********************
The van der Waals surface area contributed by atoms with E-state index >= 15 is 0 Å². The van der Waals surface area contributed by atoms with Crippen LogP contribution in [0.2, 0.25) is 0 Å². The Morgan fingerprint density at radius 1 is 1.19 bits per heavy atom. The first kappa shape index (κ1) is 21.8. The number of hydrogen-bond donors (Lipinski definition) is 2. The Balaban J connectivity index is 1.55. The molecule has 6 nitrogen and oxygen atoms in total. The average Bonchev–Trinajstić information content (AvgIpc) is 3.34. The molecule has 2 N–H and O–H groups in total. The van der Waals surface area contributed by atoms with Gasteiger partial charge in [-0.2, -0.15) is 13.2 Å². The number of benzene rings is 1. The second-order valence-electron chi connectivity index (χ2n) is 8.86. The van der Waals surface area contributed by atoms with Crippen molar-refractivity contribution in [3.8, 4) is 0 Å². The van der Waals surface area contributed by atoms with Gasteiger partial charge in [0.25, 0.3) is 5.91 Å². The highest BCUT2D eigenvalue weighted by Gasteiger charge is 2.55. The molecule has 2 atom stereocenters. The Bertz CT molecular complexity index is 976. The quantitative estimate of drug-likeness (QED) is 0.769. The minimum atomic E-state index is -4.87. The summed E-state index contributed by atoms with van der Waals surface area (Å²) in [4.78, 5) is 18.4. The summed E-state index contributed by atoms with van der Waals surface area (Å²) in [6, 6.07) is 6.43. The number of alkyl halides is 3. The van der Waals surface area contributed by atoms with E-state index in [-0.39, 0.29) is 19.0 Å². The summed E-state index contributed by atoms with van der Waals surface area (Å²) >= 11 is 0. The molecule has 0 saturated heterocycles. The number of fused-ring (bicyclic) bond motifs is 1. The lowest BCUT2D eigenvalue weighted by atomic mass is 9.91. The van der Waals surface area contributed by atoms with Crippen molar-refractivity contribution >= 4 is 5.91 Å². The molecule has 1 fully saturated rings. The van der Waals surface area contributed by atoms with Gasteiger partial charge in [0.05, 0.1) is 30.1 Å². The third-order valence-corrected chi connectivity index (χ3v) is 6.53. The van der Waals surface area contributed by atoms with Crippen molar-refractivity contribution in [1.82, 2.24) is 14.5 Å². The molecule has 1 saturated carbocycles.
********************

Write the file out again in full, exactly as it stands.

The van der Waals surface area contributed by atoms with E-state index >= 15 is 0 Å². The van der Waals surface area contributed by atoms with Crippen LogP contribution in [0.2, 0.25) is 0 Å². The Morgan fingerprint density at radius 1 is 1.19 bits per heavy atom. The first kappa shape index (κ1) is 21.8. The number of hydrogen-bond donors (Lipinski definition) is 2. The Balaban J connectivity index is 1.55. The molecule has 6 nitrogen and oxygen atoms in total. The average Bonchev–Trinajstić information content (AvgIpc) is 3.34. The molecule has 2 N–H and O–H groups in total. The van der Waals surface area contributed by atoms with Gasteiger partial charge in [-0.2, -0.15) is 13.2 Å². The number of benzene rings is 1. The second-order valence-electron chi connectivity index (χ2n) is 8.86. The van der Waals surface area contributed by atoms with Crippen molar-refractivity contribution in [3.8, 4) is 0 Å². The van der Waals surface area contributed by atoms with Gasteiger partial charge in [0.25, 0.3) is 5.91 Å². The highest BCUT2D eigenvalue weighted by Gasteiger charge is 2.55. The molecule has 2 atom stereocenters. The Bertz CT molecular complexity index is 976. The quantitative estimate of drug-likeness (QED) is 0.769. The minimum atomic E-state index is -4.87. The summed E-state index contributed by atoms with van der Waals surface area (Å²) in [4.78, 5) is 18.4. The summed E-state index contributed by atoms with van der Waals surface area (Å²) in [6, 6.07) is 6.43. The number of alkyl halides is 3. The van der Waals surface area contributed by atoms with E-state index in [-0.39, 0.29) is 19.0 Å². The summed E-state index contributed by atoms with van der Waals surface area (Å²) >= 11 is 0. The molecule has 0 saturated heterocycles. The number of fused-ring (bicyclic) bond motifs is 1. The lowest BCUT2D eigenvalue weighted by atomic mass is 9.91. The van der Waals surface area contributed by atoms with Crippen molar-refractivity contribution >= 4 is 5.91 Å². The molecule has 1 fully saturated rings. The van der Waals surface area contributed by atoms with Gasteiger partial charge in [0.05, 0.1) is 30.1 Å². The third-order valence-corrected chi connectivity index (χ3v) is 6.53. The van der Waals surface area contributed by atoms with Crippen molar-refractivity contribution in [1.82, 2.24) is 14.5 Å². The molecule has 1 saturated carbocycles.